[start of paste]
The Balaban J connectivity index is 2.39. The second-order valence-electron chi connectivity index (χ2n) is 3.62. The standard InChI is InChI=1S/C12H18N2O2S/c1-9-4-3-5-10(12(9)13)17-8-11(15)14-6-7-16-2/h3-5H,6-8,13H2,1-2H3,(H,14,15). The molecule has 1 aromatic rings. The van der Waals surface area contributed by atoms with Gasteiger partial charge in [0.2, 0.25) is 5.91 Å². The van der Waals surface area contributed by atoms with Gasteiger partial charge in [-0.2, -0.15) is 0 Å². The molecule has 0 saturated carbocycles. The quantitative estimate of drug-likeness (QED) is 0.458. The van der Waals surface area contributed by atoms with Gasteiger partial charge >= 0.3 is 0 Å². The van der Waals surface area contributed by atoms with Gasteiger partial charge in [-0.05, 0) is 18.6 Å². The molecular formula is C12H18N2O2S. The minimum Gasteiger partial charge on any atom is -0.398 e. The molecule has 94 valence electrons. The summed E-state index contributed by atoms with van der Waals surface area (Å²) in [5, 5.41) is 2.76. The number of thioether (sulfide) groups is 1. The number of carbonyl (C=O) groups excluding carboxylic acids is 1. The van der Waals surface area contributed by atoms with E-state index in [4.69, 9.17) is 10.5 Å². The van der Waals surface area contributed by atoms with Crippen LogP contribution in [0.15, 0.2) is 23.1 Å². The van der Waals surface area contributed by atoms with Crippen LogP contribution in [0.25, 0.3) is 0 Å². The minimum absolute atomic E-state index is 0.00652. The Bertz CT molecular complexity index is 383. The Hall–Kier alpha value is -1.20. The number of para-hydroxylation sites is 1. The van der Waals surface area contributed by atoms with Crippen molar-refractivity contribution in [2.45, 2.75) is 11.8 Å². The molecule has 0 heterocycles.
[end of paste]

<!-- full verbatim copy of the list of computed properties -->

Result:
The Balaban J connectivity index is 2.39. The second-order valence-electron chi connectivity index (χ2n) is 3.62. The standard InChI is InChI=1S/C12H18N2O2S/c1-9-4-3-5-10(12(9)13)17-8-11(15)14-6-7-16-2/h3-5H,6-8,13H2,1-2H3,(H,14,15). The molecule has 1 aromatic rings. The van der Waals surface area contributed by atoms with Gasteiger partial charge in [0.2, 0.25) is 5.91 Å². The van der Waals surface area contributed by atoms with Gasteiger partial charge in [-0.2, -0.15) is 0 Å². The molecule has 0 saturated carbocycles. The quantitative estimate of drug-likeness (QED) is 0.458. The van der Waals surface area contributed by atoms with Gasteiger partial charge >= 0.3 is 0 Å². The van der Waals surface area contributed by atoms with Gasteiger partial charge in [-0.05, 0) is 18.6 Å². The molecular formula is C12H18N2O2S. The minimum Gasteiger partial charge on any atom is -0.398 e. The molecule has 94 valence electrons. The summed E-state index contributed by atoms with van der Waals surface area (Å²) in [5, 5.41) is 2.76. The number of thioether (sulfide) groups is 1. The number of carbonyl (C=O) groups excluding carboxylic acids is 1. The van der Waals surface area contributed by atoms with E-state index in [4.69, 9.17) is 10.5 Å². The van der Waals surface area contributed by atoms with Crippen LogP contribution in [0.15, 0.2) is 23.1 Å². The van der Waals surface area contributed by atoms with Crippen LogP contribution in [0.25, 0.3) is 0 Å². The minimum absolute atomic E-state index is 0.00652. The Bertz CT molecular complexity index is 383. The Hall–Kier alpha value is -1.20. The number of para-hydroxylation sites is 1. The van der Waals surface area contributed by atoms with Crippen molar-refractivity contribution in [2.45, 2.75) is 11.8 Å². The molecule has 0 heterocycles.